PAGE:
Tuesday I met with representatives of concerned citizens potentially impacted by the potential connection of Crabtree Crossing in Morrisville. Their first concern was the extension of the Triangle Parkway (highway 147) as part of the connection to Crabtree Crossing. Currently the preferred route is to tee Crabtree Crossing into Davis Drive but they are afraid the preferred route might change. The second and biggest concern was the connection of Morrisville’s Town Hall Drive to Crabtree Crossing. This would create a parallel route to highway 54 and have a significant negative impact on those living along and adjacent to Crabtree Crossing. Arguments for the connection seem to be championed by developers who have said that Morrisville’s ability to create a downtown would be ruined without the connection. In addition, some council members have stated that they are concerned about 911 response times and the connection would help that issue. It is likely the Morrisville council will vote whether or not to put a connection on their transportation plan in the next few months. The good news for those that oppose is that this connection would not score well for state and federal funds and would likely have to be funded by Morrisville. That would include bridging over a sensitive wetland area. So unless there are drastic changes I don’t see the connection in my lifetime. However, that doesn’t mean people won’t suffer if it remains on the plan. We will see how this continues to play out in the coming months. It may turn out to be a campaign issue in the Morrisville municipal elections next year as opposition gets more organized.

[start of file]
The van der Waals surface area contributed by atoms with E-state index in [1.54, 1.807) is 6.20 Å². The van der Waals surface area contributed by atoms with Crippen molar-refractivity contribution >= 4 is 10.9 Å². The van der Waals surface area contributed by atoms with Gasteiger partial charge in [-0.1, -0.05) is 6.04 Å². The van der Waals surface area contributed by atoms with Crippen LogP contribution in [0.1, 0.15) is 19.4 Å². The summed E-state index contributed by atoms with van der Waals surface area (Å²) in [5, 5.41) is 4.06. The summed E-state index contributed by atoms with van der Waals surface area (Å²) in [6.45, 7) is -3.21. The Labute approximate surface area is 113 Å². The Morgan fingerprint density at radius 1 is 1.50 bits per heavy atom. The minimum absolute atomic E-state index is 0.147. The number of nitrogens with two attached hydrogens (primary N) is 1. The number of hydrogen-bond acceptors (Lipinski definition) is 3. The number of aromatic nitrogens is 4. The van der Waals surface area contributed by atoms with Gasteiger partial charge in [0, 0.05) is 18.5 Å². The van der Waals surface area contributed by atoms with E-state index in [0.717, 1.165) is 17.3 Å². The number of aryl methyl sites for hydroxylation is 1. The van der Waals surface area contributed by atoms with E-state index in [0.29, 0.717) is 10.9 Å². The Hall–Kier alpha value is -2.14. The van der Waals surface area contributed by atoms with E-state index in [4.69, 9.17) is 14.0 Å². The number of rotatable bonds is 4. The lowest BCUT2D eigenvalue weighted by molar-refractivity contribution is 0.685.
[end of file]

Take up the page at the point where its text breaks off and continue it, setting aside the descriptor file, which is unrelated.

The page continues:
Wednesday I participated in a meeting of the Economic Development Committee. Our agenda had two topics. The first topic was about our branding initiative. The final two branding consultants have been invited to Cary to give a presentation to the Economic Development Committee and to talk with town council members. Their presentation will be about their thoughts of Cary as a city or a town. And they are not allowed to talk with Cary residents. This is an exercise that could go in a thousand different directions. It will be interesting to see what they come up with. These presentations will be on Tuesday the 13th and 20th to the Economic Development Committee followed by a reception with council members and staff. A decision on the consultant will be made later this spring.